Yet under the headline figure of £500m initially touted by the UK Government, the details show that the proposal will give Glasgow just £15million extra for the first five years, with future years' funding contingent on a review at the end of the first five year period.
Although it may initially sound impressive, the yearly sum of £15 million is massively overshadowed by the Scottish Government's previous and continuing investment in Glasgow.
We have provided £1.1billion of capital funding to Glasgow City Council since 2008, years before this UK Government sat up and took notice of Scotland.
More recently, the Scottish Government has made huge investments in Glasgow for the Commonwealth Games, as well as the new Southern General hospital, Fastlink and improvements to the Glasgow Subway.
All of this amounts to £1.5billion in capital spend and investment in jobs and infrastructure, which is happening now to the benefit of Glaswegians.
The Scottish Government can also guarantee that this funding to Glasgow will continue when Scotland becomes independent, as Scottish cities will be one of the Government's top priorities.
Independence will provide Glasgow and Scotland with the full range of economic levers we need to grow our working population, increase productivity, boost exports and innovation and reindustrialise our economy.
The past fortnight has been Co-operatives Fortnight, and to show my support I visited Easthall Park, one of Glasgow's many housing co-operatives.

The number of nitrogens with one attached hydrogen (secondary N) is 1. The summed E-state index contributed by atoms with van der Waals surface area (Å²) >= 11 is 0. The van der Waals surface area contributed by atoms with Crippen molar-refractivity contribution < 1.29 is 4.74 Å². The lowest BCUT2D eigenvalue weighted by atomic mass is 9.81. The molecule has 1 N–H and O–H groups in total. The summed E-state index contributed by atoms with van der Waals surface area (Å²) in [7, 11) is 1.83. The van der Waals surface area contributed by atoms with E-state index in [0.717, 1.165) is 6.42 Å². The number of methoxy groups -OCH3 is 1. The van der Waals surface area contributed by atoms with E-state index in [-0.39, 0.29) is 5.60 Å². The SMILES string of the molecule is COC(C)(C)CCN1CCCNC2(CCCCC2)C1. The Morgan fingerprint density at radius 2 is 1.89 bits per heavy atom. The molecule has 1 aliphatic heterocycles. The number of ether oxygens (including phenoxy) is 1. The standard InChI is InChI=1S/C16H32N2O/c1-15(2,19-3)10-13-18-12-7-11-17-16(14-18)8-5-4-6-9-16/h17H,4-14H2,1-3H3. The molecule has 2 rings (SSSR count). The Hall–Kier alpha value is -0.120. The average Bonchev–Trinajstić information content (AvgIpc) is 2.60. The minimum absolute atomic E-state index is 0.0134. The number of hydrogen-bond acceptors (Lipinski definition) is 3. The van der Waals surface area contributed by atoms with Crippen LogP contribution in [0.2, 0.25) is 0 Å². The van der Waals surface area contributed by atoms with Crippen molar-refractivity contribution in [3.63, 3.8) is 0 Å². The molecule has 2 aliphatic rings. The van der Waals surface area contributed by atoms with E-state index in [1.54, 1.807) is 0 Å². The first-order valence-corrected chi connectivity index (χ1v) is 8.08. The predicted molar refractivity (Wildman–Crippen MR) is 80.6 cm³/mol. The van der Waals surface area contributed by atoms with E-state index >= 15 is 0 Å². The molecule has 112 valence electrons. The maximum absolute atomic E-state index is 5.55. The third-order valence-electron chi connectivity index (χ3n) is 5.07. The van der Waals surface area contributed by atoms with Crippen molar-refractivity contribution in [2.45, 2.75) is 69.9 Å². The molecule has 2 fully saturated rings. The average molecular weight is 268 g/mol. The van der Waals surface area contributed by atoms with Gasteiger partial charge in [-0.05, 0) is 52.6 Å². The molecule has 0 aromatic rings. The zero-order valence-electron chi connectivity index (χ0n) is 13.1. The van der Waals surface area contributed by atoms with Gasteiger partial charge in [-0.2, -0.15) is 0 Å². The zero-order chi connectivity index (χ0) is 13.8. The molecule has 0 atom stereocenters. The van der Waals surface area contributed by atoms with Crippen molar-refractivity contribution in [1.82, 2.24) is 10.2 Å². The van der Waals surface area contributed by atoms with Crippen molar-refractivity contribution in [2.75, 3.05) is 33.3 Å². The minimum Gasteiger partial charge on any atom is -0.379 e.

Based in Easterhouse, Easthall Park is a fully mutual co-operative, owned and controlled by its tenants.
It was formed in 1992 and has always defined itself as being more than a housing provider, delivering a wide range of vital housing and community services.
There is a strong tradition in Glasgow and the West of Scotland of co-operatives and as memberships of co-ops continue to grow, it is great to see a local co-op being so successful and an important part of the community.
I ALSO enjoyed their recent mini-Commonwealth Games, I won't tell Evening Times readers what place I came in the sack race!
Recently, I also had the pleasure of visiting the Scottish Business Archives at Glasgow University, which holds important collections of business records from Scotland from the 18th century onwards.
It was fascinating to see the wide variety of businesses that have started in Glasgow and across Scotland, and it definitely shows how this city led the way in industries such as ship building and mining.
The collections include the House of Fraser Archive, which charts the history of House of Fraser from the small drapery shop on the corner of Argyle Street and Buchanan Street in Glasgow which opened in 1849, to the present figure of more than 200 stores.
It makes me very proud that so many businesses with great heritages began in Glasgow.